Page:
I first heard the claim that Jesus was a copycat of the Egyptian god Horus when I watched the so-called documentary Religulous. Horus supposedly walked on water, was born from a virgin, healed the sick, etc. Naturally, I was skeptical and tried doing some research but found only biased opinions that weren’t backed by much evidence. So what’s the deal? —Johnny Oregano
There’s more of a puzzle here than you might think. The notion that Jesus was copied from Horus is a stretch, of interest chiefly to people with an axe to grind—such as the writer and star of Religulous, Bill Maher. But it springs from the same questions that occur to anyone reading the foundation stories of the world’s great religions, and Christianity’s in particular: How much of this stuff really happened, and who dreamed up the rest?
Religulous (2008), an antireligious diatribe that takes on Islam and Judaism in addition to Christianity, presents a list of parallels between Jesus and Horus, the falcon-headed Egyptian deity identified with the sky and the rule of the pharaohs. In addition to those you mention, Horus supposedly had 12 disciples and was crucified, then resurrected three days later. Conclusion: Jesus is a myth.
The movie doesn’t say where it got these claims, but they may have come from The Pagan Christ (2005) by Tom Harpur, an Anglican priest and a longtime religion writer for the Toronto Star. Harpur in turn cites earlier authors, the most relevant of whom for our purposes is Gerald Massey, a poet and self-taught Egyptologist who published a massive work entitled Ancient Egypt, The Light of the World shortly before his death in 1907.
Massey argues that the Judeo-Christian tradition borrowed heavily from Egyptian mythology and that the “Jesus legend” in particular was based on Horus. He lists 269 alleged parallels between the two figures, including those mentioned in the Maher movie. Massey contends Jesus and Christianity were concocted in Rome based on myths borrowed from Egyptian gnostics.
Why would the Romans do this? Massey doesn’t explicitly say, and later authors aren’t much clearer. The best I can make out is that Christianity as we know it was invented to help the Roman emperor Constantine control the masses.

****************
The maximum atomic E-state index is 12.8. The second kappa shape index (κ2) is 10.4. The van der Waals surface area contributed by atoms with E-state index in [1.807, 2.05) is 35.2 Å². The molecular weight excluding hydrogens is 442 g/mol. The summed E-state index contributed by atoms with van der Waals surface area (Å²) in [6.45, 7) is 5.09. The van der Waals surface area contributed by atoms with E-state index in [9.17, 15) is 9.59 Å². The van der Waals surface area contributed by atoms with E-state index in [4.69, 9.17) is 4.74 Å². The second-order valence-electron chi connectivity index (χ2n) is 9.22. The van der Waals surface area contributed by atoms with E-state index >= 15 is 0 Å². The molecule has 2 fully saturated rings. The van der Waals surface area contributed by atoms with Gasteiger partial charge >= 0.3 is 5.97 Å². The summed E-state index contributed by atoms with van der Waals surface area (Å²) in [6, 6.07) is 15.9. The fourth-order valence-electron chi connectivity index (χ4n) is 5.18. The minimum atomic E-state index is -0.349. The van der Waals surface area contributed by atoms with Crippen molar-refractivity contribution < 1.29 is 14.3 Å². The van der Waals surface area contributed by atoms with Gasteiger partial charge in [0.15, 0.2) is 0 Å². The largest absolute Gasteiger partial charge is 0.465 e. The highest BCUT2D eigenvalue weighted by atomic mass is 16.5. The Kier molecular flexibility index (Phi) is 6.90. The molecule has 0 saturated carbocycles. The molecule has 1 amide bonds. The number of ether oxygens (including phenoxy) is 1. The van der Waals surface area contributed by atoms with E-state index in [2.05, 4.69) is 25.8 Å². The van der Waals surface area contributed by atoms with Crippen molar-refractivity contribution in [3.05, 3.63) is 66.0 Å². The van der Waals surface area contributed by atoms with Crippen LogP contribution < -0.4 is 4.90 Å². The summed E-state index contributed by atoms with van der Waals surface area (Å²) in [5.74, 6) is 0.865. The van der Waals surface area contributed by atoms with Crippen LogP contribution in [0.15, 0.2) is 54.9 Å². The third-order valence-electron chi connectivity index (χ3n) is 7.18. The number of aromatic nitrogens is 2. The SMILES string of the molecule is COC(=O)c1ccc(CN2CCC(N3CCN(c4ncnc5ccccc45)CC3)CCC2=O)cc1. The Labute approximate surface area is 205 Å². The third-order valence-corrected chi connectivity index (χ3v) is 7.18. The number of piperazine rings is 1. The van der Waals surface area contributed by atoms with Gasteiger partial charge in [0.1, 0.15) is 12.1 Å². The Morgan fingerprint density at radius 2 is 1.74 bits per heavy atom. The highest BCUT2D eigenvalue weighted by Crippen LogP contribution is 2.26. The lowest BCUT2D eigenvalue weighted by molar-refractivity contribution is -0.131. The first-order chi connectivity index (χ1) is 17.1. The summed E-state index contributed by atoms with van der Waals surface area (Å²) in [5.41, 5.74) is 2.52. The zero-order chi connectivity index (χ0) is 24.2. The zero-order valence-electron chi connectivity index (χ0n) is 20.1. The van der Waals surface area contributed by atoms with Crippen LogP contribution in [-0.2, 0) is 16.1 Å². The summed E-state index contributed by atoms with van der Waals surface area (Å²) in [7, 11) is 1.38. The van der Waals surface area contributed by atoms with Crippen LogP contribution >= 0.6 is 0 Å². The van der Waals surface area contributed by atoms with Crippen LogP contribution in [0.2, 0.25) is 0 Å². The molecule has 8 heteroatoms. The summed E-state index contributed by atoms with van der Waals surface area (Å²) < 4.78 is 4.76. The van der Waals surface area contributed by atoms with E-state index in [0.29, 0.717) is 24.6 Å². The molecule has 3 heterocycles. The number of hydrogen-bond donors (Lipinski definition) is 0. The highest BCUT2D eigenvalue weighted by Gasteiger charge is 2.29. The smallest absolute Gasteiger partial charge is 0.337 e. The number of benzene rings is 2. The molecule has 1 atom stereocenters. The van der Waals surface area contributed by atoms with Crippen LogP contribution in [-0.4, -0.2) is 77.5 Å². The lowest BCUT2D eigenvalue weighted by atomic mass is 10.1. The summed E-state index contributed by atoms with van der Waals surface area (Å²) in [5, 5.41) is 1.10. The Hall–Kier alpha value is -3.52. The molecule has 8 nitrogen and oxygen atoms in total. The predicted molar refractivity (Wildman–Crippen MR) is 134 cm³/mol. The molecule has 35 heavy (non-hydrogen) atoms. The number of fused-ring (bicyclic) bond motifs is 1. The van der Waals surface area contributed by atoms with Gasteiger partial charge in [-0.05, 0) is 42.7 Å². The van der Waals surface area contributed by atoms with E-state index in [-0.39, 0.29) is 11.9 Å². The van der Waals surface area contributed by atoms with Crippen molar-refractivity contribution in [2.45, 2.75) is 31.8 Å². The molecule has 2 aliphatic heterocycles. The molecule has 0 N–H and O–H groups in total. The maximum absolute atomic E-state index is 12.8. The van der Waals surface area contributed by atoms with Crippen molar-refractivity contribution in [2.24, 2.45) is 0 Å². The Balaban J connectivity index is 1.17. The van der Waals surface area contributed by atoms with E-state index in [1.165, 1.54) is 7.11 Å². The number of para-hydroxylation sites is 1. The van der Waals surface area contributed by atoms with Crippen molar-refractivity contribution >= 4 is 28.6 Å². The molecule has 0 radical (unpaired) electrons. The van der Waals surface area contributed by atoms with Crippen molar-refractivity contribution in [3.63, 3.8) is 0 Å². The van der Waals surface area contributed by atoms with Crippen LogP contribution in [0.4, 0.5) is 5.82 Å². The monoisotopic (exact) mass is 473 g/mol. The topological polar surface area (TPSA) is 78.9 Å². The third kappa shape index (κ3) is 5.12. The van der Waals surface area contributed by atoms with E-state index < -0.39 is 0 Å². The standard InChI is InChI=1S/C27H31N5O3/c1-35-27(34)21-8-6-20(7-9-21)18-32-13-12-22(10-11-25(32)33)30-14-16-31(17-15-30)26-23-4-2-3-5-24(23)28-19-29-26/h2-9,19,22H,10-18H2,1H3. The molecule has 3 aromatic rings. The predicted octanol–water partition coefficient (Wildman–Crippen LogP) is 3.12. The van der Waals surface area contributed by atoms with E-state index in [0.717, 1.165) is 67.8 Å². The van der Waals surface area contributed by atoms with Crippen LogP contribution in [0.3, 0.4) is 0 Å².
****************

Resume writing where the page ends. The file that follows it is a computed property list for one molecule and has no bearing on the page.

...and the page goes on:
The point is, some take a view opposite that of religious fundamentalists: Whereas one side says everything in the Bible must be taken literally, the other side says nothing in it can be. That’s not to say neo-Masseyites are necessarily atheists. Harpur, for one, professes to be a Christian; he just doesn’t believe in the existence of Christ.
If it all sounds pretty crazy, nothing Gerald Massey has to say will convince you it’s sane. The man was an eccentric whose work has never been taken seriously by scholars. His book is a weird mix of historical speculation, philology and theorizing about the precession of the zodiac, all presented as fact with minimal supporting evidence.
Massey’s attempt to demonstrate that Jesus is merely a rewrite of Horus is tortured. Take the contention that Horus and Jesus were both of virgin birth. The most common legend about the birth of Horus is that the god Seth dismembered the body of Osiris, his older brother and husband of Isis. Isis collected the pieces of her husband’s body and sewed them back together, then took the form of a bird and fanned Osiris with her wings, reviving him enough to have sex and get herself pregnant with Horus. So it’s sex with a coma patient or necrophilia—not your classic virgin-birth story either way.
As for the crucifixion and resurrection, the party involved wasn’t Horus but Osiris, as per the above. Except Osiris wasn’t crucified—Seth initially had him nailed into a coffin. And he wasn’t really resurrected, just revived long enough to be a sperm donor, after which he died again.
Then again, there really isn’t a canonical version of the Horus story. Browsing through the stelae, I find a variant in which the child Horus is stung to death by a scorpion, then restored to life by the god Thoth. So, OK, are there points of similarity between Jesus and Horus? I’ll be big about it and say sure. Is one copied from the other? Get out.
But let’s not fixate on Horus. The real difference between Egyptian mythology and the story of Jesus is that the former is clearly a fable full of beings with super powers, whereas the latter is told in realistic terms with the occasional miracle thrown in. The simplest explanation for this is that the New Testament is largely about a real person, with embellishments added to impress the rubes or make a doctrinal point. I venture to say this was the working assumption among a sizable fraction of scholars for a long time, and many still hold to it. But I’d also say there’s a hardening realization that, setting aside obvious supernatural elements, we’ll never know which if any parts of the Gospel describe actual events and which are made up.
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